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Conference record overblown when it comes to tournament profiles

Mar 7, 2013, 10:30 AM EDT

Maurice Sutton, Tony Chennault, JayVaughn Pinkston

Late in Villanova’s win over No. 5 Georgetown on Wednesday night, Mike Patrick and LaPhonso Ellis got into a fairly lengthy discussion about how this win will affect the Wildcat’s NCAA tournament status.

They said that Villanova, despite losing to Seton Hall, getting swept by Providence and dropping an 18 point decision to Columbia at home, should probably feel pretty comfortable with themselves heading into the Big East tournament next week.

That’s correct. They have beaten the top four teams in the Big East, which is an easy way to overlook their ugly losses thanks to the dregs that currently reside on the bubble.

But where Patrick and Ellis were wrong was that they emphasized the fact that beating Georgetown moved Villanova to 10-8 in the Big East, and that a 10-8 record in the Big East should be enough to get them into the Big Dance.

That plays absolutely no role in the NCAA tournament selection committee’s decision-making process. None. At all. Conference record and conference standings aren’t just unmentioned, their league record is no where to be found in the profiles that are used by the committee to compare teams. It is 100% irrelevant, because the only thing they care about is who you beat and where you beat them.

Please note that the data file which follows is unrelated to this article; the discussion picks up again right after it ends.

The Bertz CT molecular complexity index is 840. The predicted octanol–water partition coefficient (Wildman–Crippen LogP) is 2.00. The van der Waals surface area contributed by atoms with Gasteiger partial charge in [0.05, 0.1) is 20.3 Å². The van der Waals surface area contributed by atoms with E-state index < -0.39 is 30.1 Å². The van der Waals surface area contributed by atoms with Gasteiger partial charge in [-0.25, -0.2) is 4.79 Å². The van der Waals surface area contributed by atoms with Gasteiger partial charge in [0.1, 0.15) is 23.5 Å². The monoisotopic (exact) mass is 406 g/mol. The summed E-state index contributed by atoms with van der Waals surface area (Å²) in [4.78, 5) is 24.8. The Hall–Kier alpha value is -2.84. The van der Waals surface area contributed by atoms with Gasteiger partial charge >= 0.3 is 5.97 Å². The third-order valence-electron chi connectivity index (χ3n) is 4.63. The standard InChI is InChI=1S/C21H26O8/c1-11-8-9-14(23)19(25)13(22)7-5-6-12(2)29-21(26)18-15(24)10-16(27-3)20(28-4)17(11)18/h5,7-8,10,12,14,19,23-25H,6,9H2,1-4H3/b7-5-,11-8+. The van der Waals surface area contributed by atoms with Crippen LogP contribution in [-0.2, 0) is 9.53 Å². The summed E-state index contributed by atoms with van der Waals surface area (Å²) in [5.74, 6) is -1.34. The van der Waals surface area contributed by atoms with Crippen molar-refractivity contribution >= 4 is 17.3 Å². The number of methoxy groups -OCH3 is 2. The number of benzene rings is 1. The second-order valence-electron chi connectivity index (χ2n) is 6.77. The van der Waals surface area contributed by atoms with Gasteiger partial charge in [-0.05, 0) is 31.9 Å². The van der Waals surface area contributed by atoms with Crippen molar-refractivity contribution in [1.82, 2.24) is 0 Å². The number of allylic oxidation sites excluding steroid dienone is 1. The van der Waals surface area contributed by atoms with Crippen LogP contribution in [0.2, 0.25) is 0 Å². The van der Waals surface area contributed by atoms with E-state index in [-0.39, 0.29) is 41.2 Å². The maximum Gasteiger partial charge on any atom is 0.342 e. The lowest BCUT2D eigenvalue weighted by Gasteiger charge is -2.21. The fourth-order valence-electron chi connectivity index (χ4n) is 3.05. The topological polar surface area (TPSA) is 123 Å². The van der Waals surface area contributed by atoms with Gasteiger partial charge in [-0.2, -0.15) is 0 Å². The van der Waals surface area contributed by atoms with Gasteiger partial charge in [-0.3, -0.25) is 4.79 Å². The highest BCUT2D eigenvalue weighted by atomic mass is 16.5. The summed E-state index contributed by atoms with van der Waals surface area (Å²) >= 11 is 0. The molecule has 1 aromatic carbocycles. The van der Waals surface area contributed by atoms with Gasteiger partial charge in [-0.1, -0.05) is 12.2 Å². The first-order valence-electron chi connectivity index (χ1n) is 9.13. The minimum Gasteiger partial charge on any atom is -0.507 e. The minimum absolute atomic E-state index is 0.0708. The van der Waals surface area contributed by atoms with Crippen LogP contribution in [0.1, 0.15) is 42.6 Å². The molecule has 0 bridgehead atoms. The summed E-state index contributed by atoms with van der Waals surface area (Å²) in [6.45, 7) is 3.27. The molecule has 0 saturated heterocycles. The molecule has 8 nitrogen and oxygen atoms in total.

You want proof of this fact?

Take Cincinnati. The Bearcats are 8-9 in the Big East after losing by 16 at Louisville on Monday night. But they’re in the tournament as of today, and they may even be more comfortable on Selection Sunday that Villanova despite the fact that they are currently sitting a game and a half behind the Wildcats in the Big East standings.

You want another example?

Look at Colorado. The Buffaloes are 9-7 in the Pac-12, but thanks to some strong non-conference scheduling and some timely wins in league play, they could end up getting the same seed as Oregon, who is 12-4 in the Pac-12 right now, especially if Oregon loses at Colorado on Thursday night.

I attended the mock selection committee exercise three weeks ago. The example used there was Illinois and Ohio State. We had the Illini seeded higher than Ohio State despite the fact that the Buckeyes were 8-4 in the Big Ten at the time and Illinois was 5-7.

Having a good league record is helpful, because the better teams generally finish higher in the league standings.

But league record is kind of like a ranking in the national polls — it doesn’t mean a thing when it comes to putting together a bracket on Selection Sunday.

You can find Rob on twitter @RobDauster.

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